Clinton campaign urges FBI to detail new developments in email case
Democrat Hillary Clinton’s top aides on Saturday (Oct 29) lashed out at FBI Director James Comey for igniting a new controversy over a long-running private email investigation less than two weeks before the presidential election, saying there was no evidence of wrongdoing and accusing him of spreading “innuendo.”
Comey, who has headed the Federal Bureau of Investigation since 2013, notified the US Congress on Friday that the agency is again reviewing emails, even though in July it decided not to seek prosecution of Clinton for her handling of classified materials on a private email server while she was secretary of state.
John Podesta, who heads Clinton’s presidential campaign, told reporters that Comey’s letter to Congress was “light on facts, heavy on innuendo,” and he urged Comey to “come forward and give those answers to the American public” about the exact nature of the FBI’s latest review of emails.
Sources close to the investigation on Friday said the latest emails were discovered as part of a separate probe into Anthony Weiner, the estranged husband of top Clinton aide Huma Abedin.
Iceland's 'Pirates' eye power in snap vote after Panama Papers scandal
Icelanders voted on Saturday (Oct 29) in a snap election that could see the anti-establishment Pirate Party form the next government in the wake of the Panama Papers tax-dodging scandal and lingering anger over the 2008 financial meltdown.
Voters are expected to punish the incumbent coalition after the Panama Papers revealed a global tax evasion scandal that ensnared several senior politicians and forced former prime minister Sigmundur David Gunnlaugsson to resign.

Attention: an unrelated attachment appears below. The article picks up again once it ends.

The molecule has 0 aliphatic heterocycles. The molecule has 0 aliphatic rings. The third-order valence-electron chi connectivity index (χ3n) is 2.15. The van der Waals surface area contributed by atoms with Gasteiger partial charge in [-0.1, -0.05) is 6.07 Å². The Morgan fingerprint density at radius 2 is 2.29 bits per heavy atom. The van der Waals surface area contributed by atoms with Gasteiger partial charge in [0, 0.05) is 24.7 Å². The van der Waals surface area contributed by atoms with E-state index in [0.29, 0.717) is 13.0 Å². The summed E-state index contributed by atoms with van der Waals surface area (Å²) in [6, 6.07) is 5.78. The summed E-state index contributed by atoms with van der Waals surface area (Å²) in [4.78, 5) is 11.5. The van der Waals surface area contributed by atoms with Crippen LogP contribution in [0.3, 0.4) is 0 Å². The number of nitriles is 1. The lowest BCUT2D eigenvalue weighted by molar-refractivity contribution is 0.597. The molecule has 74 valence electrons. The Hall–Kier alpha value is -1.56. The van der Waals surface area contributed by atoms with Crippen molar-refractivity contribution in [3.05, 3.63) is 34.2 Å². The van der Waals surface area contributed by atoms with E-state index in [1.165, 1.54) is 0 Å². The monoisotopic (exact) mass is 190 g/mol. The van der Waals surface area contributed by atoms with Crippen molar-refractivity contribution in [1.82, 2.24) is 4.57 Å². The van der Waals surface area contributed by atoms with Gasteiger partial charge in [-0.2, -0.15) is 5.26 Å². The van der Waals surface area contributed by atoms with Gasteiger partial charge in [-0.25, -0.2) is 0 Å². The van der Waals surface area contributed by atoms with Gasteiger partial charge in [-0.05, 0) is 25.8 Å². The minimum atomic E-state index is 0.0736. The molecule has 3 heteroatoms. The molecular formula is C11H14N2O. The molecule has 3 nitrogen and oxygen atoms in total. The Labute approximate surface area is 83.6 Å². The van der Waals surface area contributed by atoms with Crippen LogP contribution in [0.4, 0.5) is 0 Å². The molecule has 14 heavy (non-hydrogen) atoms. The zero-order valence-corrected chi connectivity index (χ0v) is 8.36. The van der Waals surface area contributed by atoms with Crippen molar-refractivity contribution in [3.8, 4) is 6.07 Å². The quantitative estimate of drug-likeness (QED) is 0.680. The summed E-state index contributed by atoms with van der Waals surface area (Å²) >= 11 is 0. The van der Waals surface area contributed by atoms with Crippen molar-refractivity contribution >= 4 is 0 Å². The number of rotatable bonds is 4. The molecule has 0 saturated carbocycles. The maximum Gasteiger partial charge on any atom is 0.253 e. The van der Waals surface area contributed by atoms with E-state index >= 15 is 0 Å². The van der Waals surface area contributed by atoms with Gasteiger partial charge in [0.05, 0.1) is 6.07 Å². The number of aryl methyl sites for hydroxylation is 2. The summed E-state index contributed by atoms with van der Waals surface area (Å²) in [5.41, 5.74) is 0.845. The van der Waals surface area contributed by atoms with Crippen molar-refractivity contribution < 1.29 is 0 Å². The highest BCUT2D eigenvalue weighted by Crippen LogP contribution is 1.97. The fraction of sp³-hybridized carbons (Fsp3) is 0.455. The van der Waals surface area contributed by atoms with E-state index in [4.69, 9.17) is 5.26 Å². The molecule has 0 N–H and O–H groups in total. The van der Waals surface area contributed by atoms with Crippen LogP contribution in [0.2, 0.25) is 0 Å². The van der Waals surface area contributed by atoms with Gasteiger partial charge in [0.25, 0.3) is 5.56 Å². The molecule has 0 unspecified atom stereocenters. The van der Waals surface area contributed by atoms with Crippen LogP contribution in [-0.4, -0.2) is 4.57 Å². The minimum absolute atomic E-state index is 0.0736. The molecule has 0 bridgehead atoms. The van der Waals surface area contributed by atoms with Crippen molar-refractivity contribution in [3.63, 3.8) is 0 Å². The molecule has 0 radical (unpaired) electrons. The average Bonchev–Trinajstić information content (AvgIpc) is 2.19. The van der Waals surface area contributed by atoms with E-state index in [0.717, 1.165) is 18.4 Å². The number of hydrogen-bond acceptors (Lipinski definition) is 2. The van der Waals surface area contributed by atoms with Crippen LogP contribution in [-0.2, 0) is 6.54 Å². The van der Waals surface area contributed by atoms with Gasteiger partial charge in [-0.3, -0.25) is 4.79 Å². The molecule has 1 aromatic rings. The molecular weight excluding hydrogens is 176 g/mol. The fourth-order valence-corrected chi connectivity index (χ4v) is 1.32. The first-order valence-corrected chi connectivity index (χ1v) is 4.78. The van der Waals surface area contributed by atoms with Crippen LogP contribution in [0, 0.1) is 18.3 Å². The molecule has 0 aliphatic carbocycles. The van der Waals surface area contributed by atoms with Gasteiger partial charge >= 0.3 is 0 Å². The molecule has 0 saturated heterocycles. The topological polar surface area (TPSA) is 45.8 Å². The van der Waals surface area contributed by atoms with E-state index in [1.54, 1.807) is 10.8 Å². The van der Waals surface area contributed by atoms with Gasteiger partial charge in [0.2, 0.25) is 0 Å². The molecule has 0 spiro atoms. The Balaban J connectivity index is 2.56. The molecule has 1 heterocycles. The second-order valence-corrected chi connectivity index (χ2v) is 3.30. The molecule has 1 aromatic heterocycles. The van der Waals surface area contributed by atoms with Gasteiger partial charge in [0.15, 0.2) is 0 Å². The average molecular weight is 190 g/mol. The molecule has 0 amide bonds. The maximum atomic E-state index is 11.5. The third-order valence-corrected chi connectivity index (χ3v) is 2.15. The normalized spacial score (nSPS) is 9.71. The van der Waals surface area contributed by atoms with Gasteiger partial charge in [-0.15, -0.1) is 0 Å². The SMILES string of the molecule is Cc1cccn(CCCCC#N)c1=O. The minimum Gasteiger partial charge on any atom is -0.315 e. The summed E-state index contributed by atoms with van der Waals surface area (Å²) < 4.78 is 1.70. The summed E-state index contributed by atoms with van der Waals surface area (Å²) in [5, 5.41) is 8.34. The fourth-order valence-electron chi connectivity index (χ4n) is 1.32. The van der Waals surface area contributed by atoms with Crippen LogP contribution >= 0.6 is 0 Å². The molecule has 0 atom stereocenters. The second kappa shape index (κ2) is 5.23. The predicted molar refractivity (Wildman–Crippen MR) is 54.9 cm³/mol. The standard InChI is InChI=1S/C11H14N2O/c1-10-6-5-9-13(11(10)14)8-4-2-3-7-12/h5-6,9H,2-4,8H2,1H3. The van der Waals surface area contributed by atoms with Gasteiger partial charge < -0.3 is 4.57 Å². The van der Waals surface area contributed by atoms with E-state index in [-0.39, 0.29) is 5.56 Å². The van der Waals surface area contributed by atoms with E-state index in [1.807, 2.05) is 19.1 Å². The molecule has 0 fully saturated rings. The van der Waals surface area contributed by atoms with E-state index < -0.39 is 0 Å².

Although the current government of the conservative Independence Party and the centrist Progressive Party survived the scandal, it promised a snap election six months before the end of its term in spring 2017.
Spain's conservative Rajoy voted back to power, ending crisis
Spain's parliament voted conservative Prime Minister Mariano Rajoy back into power Saturday (Oct 29), ending a rollercoaster, 10-month political crisis despite bitter opposition and lingering divisions.
One hundred and seventy lawmakers voted for Rajoy, 111 against, and 68 abstained - all Socialist MPs, in line with the party's reluctant decision to let its arch-rival govern rather than trigger a third round of elections in the poll-weary country.
Rajoy pledged to plough on with economic policies deeply unpopular with the opposition which blames austerity measures taken in his first term for rising inequality.
Jesus's tomb opened for first time in centuries
Preservation experts have opened for the first time in at least two centuries what Christians believe is Jesus's tomb inside the Church of the Holy Sepulchre in Jerusalem.
Some of the historic work was witnessed by AFP photographer Gali Tibbon who captured images of the site believed to contain the rock upon which Jesus was laid in around 33 AD as it was uncovered as part of ongoing restoration at the site.
A marble slab covering the site, among the holiest in Christianity, was pulled back for three days as part of both restoration work and archaeological analysis, experts on the scene told AFP.
Football: City and Arsenal forge ahead but Burnley goalie Heaton thwarts United as Herrera sees red
Sergio Aguero and Ilkay Gundogan each scored twice, as Manchester City crushed West Bromwich Albion 4-0 on Saturday to reclaim first place in the English Premier League football standings from Arsenal.
Arsene Wenger's side won 4-1 at Sunderland, with substitute Olivier Giroud and Alexis Sanchez both scoring twice, but City's win kept Pep Guardiola's side top on goal difference.
Jose Mourinho was sent to the stands and Ander Herrera was dismissed as Manchester United drew 0-0 with Burnley despite dominating the game, while champions Leicester City drew 1-1 at Tottenham Hotspur.